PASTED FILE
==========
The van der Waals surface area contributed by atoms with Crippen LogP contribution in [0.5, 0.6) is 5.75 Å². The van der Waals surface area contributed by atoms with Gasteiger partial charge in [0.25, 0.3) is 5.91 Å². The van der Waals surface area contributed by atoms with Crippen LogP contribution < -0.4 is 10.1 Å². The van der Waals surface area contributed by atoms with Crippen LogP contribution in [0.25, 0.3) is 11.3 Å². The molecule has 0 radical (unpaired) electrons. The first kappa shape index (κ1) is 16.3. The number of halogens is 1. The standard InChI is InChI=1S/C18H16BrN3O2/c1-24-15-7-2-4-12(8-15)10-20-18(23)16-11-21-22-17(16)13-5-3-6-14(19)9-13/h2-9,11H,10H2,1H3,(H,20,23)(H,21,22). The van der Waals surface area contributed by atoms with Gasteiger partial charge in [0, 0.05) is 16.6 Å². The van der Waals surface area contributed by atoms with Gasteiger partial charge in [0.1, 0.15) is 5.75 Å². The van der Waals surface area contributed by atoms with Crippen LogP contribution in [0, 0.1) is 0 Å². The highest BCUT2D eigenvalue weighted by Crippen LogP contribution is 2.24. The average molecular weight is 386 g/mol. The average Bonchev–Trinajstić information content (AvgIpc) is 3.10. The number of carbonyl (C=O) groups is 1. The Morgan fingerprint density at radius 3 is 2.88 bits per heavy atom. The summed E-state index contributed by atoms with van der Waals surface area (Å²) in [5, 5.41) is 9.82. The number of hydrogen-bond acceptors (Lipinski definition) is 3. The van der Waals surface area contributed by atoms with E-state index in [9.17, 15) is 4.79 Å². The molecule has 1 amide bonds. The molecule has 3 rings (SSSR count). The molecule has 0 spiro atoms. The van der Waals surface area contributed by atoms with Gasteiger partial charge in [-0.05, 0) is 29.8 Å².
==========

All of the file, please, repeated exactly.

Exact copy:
The van der Waals surface area contributed by atoms with Crippen LogP contribution in [0.5, 0.6) is 5.75 Å². The van der Waals surface area contributed by atoms with Gasteiger partial charge in [0.25, 0.3) is 5.91 Å². The van der Waals surface area contributed by atoms with Crippen LogP contribution < -0.4 is 10.1 Å². The van der Waals surface area contributed by atoms with Crippen LogP contribution in [0.25, 0.3) is 11.3 Å². The molecule has 0 radical (unpaired) electrons. The first kappa shape index (κ1) is 16.3. The number of halogens is 1. The standard InChI is InChI=1S/C18H16BrN3O2/c1-24-15-7-2-4-12(8-15)10-20-18(23)16-11-21-22-17(16)13-5-3-6-14(19)9-13/h2-9,11H,10H2,1H3,(H,20,23)(H,21,22). The van der Waals surface area contributed by atoms with Gasteiger partial charge in [0, 0.05) is 16.6 Å². The van der Waals surface area contributed by atoms with Gasteiger partial charge in [0.1, 0.15) is 5.75 Å². The van der Waals surface area contributed by atoms with Crippen LogP contribution in [0, 0.1) is 0 Å². The highest BCUT2D eigenvalue weighted by Crippen LogP contribution is 2.24. The average molecular weight is 386 g/mol. The average Bonchev–Trinajstić information content (AvgIpc) is 3.10. The number of carbonyl (C=O) groups is 1. The Morgan fingerprint density at radius 3 is 2.88 bits per heavy atom. The summed E-state index contributed by atoms with van der Waals surface area (Å²) in [5, 5.41) is 9.82. The number of hydrogen-bond acceptors (Lipinski definition) is 3. The van der Waals surface area contributed by atoms with E-state index in [9.17, 15) is 4.79 Å². The molecule has 1 amide bonds. The molecule has 3 rings (SSSR count). The molecule has 0 spiro atoms. The van der Waals surface area contributed by atoms with Gasteiger partial charge in [-0.05, 0) is 29.8 Å².